SAN DIEGO (KGTV) — San Diego landscape photographer Evgeny Yorobe took some incredible images of the bio luminescence crashing over the rocks at Sunset Cliffs Sunday night.
"It's the best I've seen it since 2011... with it going on the rocks like that that's the best I've ever seen," Yorobe says.
He says there were just a handful of people there when he was taking pictures, but by Tuesday night word had gotten out and the phenomenon started to draw crowds.
People are feeling cooped up, and seeing the viral video of dolphins in Newport Beach dancing along the surface, creating trails of breathtaking blue awoke people's desire to get outside and see for themselves.
Yorobe understands, but wishes they would be careful if they do go see it. "I get it," he says, "but beating COVID-19 is more important."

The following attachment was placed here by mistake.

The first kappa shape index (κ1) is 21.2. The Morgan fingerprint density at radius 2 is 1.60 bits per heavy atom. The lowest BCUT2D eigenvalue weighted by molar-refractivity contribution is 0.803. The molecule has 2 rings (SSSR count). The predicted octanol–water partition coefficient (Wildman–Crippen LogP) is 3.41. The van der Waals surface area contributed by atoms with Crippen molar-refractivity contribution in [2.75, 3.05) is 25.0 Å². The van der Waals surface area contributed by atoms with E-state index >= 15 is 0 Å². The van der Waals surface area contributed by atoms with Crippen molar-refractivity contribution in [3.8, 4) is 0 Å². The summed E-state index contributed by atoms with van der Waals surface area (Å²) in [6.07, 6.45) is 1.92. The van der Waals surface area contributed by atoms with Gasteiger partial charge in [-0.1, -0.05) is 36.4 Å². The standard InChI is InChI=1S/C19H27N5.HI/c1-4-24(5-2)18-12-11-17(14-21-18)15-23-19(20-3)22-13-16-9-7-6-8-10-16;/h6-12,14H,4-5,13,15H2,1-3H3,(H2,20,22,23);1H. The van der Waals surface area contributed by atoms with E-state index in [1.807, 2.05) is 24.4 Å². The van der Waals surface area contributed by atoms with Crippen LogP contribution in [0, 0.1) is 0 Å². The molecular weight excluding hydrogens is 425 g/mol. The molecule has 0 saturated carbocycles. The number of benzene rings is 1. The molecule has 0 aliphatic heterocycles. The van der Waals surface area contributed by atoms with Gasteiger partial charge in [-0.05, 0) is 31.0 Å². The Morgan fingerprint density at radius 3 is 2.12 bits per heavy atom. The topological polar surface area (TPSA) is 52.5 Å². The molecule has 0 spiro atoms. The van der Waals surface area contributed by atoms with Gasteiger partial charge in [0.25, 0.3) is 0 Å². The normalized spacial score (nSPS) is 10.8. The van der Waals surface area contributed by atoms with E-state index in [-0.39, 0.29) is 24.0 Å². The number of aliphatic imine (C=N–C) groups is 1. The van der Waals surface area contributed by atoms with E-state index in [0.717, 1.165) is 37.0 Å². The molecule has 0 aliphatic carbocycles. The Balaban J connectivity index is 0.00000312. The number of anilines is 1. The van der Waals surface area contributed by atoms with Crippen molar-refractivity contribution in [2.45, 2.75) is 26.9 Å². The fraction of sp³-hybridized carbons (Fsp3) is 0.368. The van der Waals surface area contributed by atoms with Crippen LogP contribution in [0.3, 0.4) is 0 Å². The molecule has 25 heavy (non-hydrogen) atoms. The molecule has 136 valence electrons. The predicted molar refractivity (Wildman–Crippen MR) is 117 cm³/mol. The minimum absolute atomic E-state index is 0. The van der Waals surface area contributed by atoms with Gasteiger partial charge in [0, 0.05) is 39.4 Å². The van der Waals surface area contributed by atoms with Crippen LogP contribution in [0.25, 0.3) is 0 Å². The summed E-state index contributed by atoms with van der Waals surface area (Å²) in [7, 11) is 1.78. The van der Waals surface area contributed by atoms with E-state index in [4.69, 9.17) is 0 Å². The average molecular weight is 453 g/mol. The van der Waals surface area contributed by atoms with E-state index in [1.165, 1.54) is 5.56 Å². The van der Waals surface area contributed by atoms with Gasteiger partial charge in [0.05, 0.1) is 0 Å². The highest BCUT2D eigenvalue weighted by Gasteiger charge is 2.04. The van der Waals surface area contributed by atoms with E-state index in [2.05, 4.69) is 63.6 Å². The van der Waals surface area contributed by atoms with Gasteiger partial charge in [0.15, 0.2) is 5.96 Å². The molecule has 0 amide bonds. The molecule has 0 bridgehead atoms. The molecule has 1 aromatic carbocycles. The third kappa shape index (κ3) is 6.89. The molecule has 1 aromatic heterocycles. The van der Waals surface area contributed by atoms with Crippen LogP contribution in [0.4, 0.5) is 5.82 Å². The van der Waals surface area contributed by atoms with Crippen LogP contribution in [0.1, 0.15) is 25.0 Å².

Our photographers Geoff Stevens and Paul Anderegg shot video Tuesday night of people crowding the cliffs to see the waves crash, only a few wearing masks, and many not maintaining proper distancing. There were lines of cars waiting to park.
The dinoflagellate display happens during red tide, when an algae bloom filled with a certain phytoplankton causes the ocean to appear red or brown during the day. At night when the water is stirred up, it can create the incredible blue bio luminescence.
The bloom in 2011 lasted a month, long before the terms social distancing and pandemic were part of our everyday vernacular. No one knows how long this round will last.
10News reached out to the mayor and SDPD for comment on enforcing stay-at-home and social distancing orders.
San Diego police said they did receive a call about 50-100 people gathering last night, but unfortunately they had other high priority calls and couldn't send officers until later in the evening. By that time, the crowds were gone.
They ask San Diegans to help police themselves and practice safe social distancing and facial covering even when officers aren't nearby.